406. Refs for Holladay: Holladay family papers, 1728-1931. 2,318 items. Mss1H7185a. Microfilm reels C338-C343.This collection contains a variety of general records pertaining to slaves and freedmen affiliated with the Holladay family of Spotsylvania County. Among the earliest records is a tax assessor's book kept by Waller Holladay for Spotsylvania in 1798 (section 88). It records names of slaveowners and the number of taxable slaves by age groups from twelve to fifty. Section 94 contains lists of slaves and hiring records; a list of births begins with 1793 and continues to 1860; deeds and hiring records pertain to the years 1807 to 1818. Section 63 also contains birth lists beginning with 1762 for slaves owned by Lewis Holladay at Bellefonte. Dates and mothers' names are recorded for approximately fifty-five slaves.... In section 104 is an 1843 affidavit stating the number of slaves (by age group) of Julia Ann Minor Holladay in Louisa County for tithable records.As a justice of the peace, Lewis Holladay kept copies of legal records. Some of these concern legal action against slaves (section 58), including Major, property of Edward Hyde, for the murder of Ralph, property of David Sandidge (see entry below for more on this case). Other records pertain to slaves involved in estate divisions that were settled in chancery and appellate courts (section 95). An 1816 affidavit of Hugh Corran Boggs concerns Benjamin Carter and George Boxley hiring Aggy for 1816.A slave insurrection implicating George Boxley is the subject of material in section 72 (see also Mss1H7185b, section 237), in particular a letter by Wilson Cary Nicholas to Waller Holladay. Boxley's plan for an insurrection is detailed by the examination of slaves' testimony; lists of slaves implicated are also included. Also in section 72 is a letter of Robert Powell in which he discusses the Virginia constitutional convention of 1829-1830, the chances of abolishing slavery, the possibility of restricting slaves' access to northern abolitionist publications, the need for more police, and government-subsidized African colonization.Sections 126 to 129 consist of account books, 1866-1875, that record accounts with freedmen as farm laborers, noting days worked, days lost for attendence at political meetings, holidays, summaries of labor contracts, and shoes. ... Holladay family papers, 1753-1961. 12,728 items. Mss1H7185b. Microfilm reels C343-C357.Additional papers of the Holladay family include a number of basic slave records, such as deeds and lists. In section 1 is a 1789 deed of Benjamin Holladay that includes Jean, Nelly, and Anthony, among other property. Section 51 contains lists of tithables, 1860, and an 1854 register of births going back to 1796 and notes of which slaves are assigned to the mill. Section 166 contains notes, 1847-1885, of James Minor Holladay of slave births, those removed to Texas, and assignments of weekly chores and routines.... In section 241 is an 1812 hiring bond, a 1785 estate list of James Rawlings, and a permission slip for the slave George to dispose of twelve pounds of seed cotton.A 1774 deed of trust that was not promptly recorded was the subject of a dispute that lasted several years in court. The deed of Elizabeth Lewis (Littlepage) Holladay to John Lewis concerned property that included the slaves Sylvia, Jenny, Delphy, Daphney, Phoebe, and Phyllis. The details of the case appear in the contents of sections 18 to 22. A copy of the deed of trust is in section 27. Sections 16 and 17 contain other legal material pertaining to slaves, in particular charges of theft, receipt of stolen goods, arson, and a 1799 report describing the murder of the slave Ralph by another slave, Major.Section 237 contains May 1816 letters of Stapleton Crutchfield concerning George Boxley's escape from jail. (Boxley was implicated in the April 1816 uprising of slaves in Spotsylvania and surrounding counties. See also Mss1H7185a, section 72.) In the same section Henry Tatterson writes to Amy, 1845, about his attempts to buy her from her master, Mr. Holladay. Tatterson also reassures Amy of his love and reminds Jack to help care for Tatterson's son. Notes of Waller Holladay (folder 7 of section 57), dated 1858, state that an inspection of various parts of the slave cabins is sufficient but inspections of the blankets are unnecessary; treatment of slaves should not be harsh, nor should they be made to work in rain or plow wet soil; some need extra time to get to work, because of age or distance. In section 114 is J. M. Holladay's 1857 correspondence with Dr. J. W. Minor of Albemarle County that relates news from the colony in Liberia, in particular the names of mutual acquaintances who have died. Section 30 includes Waller Holladay's correspondence with Dr. George Dillard, enclosing medical fees for the slaves Julius and Lucy (1859-1860).In September 1864, J. M. Holladay requested information concerning the sale price of certain slaves from Hill, Dickinson & Co. of Richmond (section 114). The response was that the slaves were unsellable on the Richmond market. Enclosed was a summary of current prices for slaves by age, gender, health, and family groups.Box 24 contains a number of small, pocket-size account books of James Minor Holladay (1823-1891). These are labeled sections 124-144. Generally, the books record attendance at work, wages, charges, and some miscellaneous accounts for farm laborers from 1865 to 1887. Section 167 contains an April 1865 general order of the United States Army of the Potomac prescribing appropriate conduct of former slaves and their rights and responsibilities and providing for the establishment of an agent to oversee employment of former slaves, the registration of freedmen, and the restriction on former slaves from removing to urban areas.408. Holladay family papers, 1787-1968. 141 items. Mss1H7185c. Microfilm reel C358.In this related collection is a series of letters, 1813, of Dr. Richmond Lewis to Lewis Holladay concerning the details of medical treatment for Jeffrey, a slave of Holladay. The correspondence is in section 1.409. Holladay family papers, 1804-1938. 1,786 items. Mss1H7185g.Mainly correspondence and accounts of the Holladay family of Prospect Hill, Spotsylvania County. ... Section 7 contains a number of letters written to Eliza Lewis Holladay concerning African Americans, including communications from Ann Elizabeth (Holladay) Poindexter (concerning the enclosed notes of her husband, Dr. William Quarles Poindexter, about the number of slaves he employed in 1850, and the slavery question); Dr. William Quarles Poindexter (concerning his feelings of awkwardness in living in a society with freedmen); and Virginia W. (Minor) Rawlins (concerning the sale of her slave, Moses). Section 12 contains the correspondence, 1854-1904, of Lucy Daniel (Lewis) Holladay of Spotsylvania County. Among her correspondents are Charlotte A. Armstrong (concerning Mrs. Armstrong’s desire for her slaves to migrate to Liberia and her wish to visit Africa) and Margaret Campbell (Miller) Holladay (concerning the behavior of servants after 1865). Section 14 contains the correspondence of Virginia Watson Holladay (1829-1888) of Spotsylvania County. Correspondents include Francis Addison Hill (a school teacher writing about domestic life and a case of arson in 1853); Mary Jane (Boggs) Holladay (concerning John Brown's raid at Harpers Ferry [now W. Va.]); and Rebecca Ann (Holladay) Willis (referring to selling slaves in 1859). Ref: Papers of the Virginia Historical Society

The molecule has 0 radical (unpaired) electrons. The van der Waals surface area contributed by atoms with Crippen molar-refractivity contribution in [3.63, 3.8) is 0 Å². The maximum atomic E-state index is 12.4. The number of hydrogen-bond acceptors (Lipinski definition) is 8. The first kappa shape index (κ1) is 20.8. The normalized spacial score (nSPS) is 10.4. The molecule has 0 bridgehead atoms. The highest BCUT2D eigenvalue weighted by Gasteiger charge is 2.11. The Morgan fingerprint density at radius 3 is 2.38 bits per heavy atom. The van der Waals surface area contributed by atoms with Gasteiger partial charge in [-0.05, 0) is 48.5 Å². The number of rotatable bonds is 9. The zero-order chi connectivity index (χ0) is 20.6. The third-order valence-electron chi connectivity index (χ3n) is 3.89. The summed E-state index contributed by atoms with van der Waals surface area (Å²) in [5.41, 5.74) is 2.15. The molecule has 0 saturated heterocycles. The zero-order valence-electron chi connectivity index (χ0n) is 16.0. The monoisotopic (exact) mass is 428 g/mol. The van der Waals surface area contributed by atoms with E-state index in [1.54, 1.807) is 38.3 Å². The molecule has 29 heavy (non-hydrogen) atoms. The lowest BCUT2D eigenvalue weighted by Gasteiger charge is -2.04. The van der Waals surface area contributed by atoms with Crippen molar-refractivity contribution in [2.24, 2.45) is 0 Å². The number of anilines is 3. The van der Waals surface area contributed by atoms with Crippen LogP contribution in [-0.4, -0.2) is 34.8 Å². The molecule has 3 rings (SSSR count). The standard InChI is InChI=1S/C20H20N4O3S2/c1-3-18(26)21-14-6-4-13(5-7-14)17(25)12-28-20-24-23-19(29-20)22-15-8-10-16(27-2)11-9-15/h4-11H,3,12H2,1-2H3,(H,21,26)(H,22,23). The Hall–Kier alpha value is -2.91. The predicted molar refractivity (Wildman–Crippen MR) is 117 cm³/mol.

MOSES SHEPPARD: 1771 - 1857
Moses Sheppard's earliest recollection of home was a dirt-floor cabin. He once said that he had given away or lost more than he ever expected to possess. His family, loyal to England, lost its property during the Revolutionary War. Moses Sheppard began working as an errand boy for a merchant, John Mitchell. Within a few years he became Mitchell's partner and then succeeded him as the firm's sole proprietor. Like many Quakers, he was active in the abolition movement and an active supporter of the Protective Society of Maryland to Protect Free Negroes; the American Antislavery Society; and the Society of Friends Indian Affairs Committee. Sheppard was influential in stopping legislation that would have banished free African-Americans from Maryland. He left the fortune he had amassed during his lifetime to found the Sheppard Asylum.

Sheppard and Pratt Hospital

Moses Sheppard spent years planning for a new hospital for the mentally ill, studying the designs of the best asylums in the country and the most advanced and humane methods of treatment. Three hundred acres of land on Charles Street and York Road in one of the most picturesque sections of Maryland were acquired for the new institution. Chartered in 1853, the cornerstone for the building was laid in the spring of 1862. The entire complex opened for patients in December of 1892. The Sheppard Asylum was considered the most advanced in the country for its time.
In 1898 a bequest from Enoch Pratt added a substantial endowment to the hospital. The name of the hospital was then changed to Sheppard and Enoch Pratt. [ref:http://www.mdarchives.state.md.us/msa/speccol/photos/philanthropy/html/sheppard.htm]